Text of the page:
Organize by expiration date and throw items away weekly
Unless you’re planning on hunkering down for the next year or so, there’s no need to hoard food or keep leftovers for longer than 2-3 days. Judiciously throw away any foods that are expiring, or close to expiring, at the end of every week. This allows you to start each week with a clean slate — a great motivational tool if you’re following a specific diet plan or just trying to eat healthier.
Invest in quality storage containers
It’s easy to forget which leftover came first when you’re looking at five different to-go boxes. To solve this problem, invest in quality see-through containers such as Tupperware or Pyrex, and label with the contents and date. Clear space in your freezer as well by getting rid of unnecessary box packages, and instead keep everything in airtight plastic containers or bags.
Take advantage of your fridge’s storage
Your fridge comes with drawers and compartments for a reason — they’re optimized for certain foods. Meat should go into the deli drawer. If your fridge doesn’t have one, place meat in the shallowest drawer, which happens to be one of the colder areas in your fridge. Also make sure your vegetables are in the drawer with the highest humidity (most fridges will come with a fruit and vegetable drawer). Be careful with your eggs: They absorb odor, so put them in the airtight egg bin if your fridge has one, or in the centermost area.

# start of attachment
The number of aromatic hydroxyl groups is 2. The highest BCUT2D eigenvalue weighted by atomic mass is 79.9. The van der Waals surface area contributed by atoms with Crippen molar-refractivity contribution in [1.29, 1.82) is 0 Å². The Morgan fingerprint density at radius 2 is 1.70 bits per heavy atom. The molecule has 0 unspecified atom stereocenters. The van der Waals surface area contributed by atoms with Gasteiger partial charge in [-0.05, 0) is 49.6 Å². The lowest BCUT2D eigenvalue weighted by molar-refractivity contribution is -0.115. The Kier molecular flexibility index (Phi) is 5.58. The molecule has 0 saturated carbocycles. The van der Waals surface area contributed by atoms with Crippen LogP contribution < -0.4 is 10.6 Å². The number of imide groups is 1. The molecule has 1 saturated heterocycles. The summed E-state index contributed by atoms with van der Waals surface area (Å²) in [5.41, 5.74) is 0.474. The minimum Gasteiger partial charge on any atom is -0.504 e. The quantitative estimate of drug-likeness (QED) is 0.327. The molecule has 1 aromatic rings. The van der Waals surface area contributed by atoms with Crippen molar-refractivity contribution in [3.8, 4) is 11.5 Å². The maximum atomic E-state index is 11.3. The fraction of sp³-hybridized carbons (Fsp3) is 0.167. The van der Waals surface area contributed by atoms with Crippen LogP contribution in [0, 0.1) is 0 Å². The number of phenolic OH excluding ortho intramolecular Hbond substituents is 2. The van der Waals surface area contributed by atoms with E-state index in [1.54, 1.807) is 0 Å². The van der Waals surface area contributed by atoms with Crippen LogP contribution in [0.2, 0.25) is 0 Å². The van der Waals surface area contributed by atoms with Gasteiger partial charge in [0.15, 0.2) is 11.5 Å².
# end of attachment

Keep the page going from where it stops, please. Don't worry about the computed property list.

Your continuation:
Don’t rely on the the refrigerator door
While you may be haphazardly piling various food and drink items into the door of your refrigerator, don’t forget that most foods should be stored in an area that maintains a stable temperature. The frequent opening and closing of your refrigerator door can actually be damaging to many foods and cause them to expire faster than their regular shelf life.
Some foods are better left unrefrigerated
Some foods just do not belong in the fridge. These include potatoes, onions, tomatoes, avocados, peaches and honey. Some foods, such as bread, nut butters, bananas and apples, do not need to be refrigerated, but can be. Additionally, be careful of storing fruits that emit ethylene gas in close proximity with other ethylene-sensitive foods. Apples, for example, release ethylene gas, which will end up spoiling nearby fruits and vegetables.
Jenny Zhang is a writer at SpareFoot, the online marketplace where you can find and reserve a self-storage unit with comparison shopping tools that show real-time availability and exclusive deals.
Note: The views and opinions expressed in this article are those of the author and do not necessarily reflect the opinion or position of Zillow.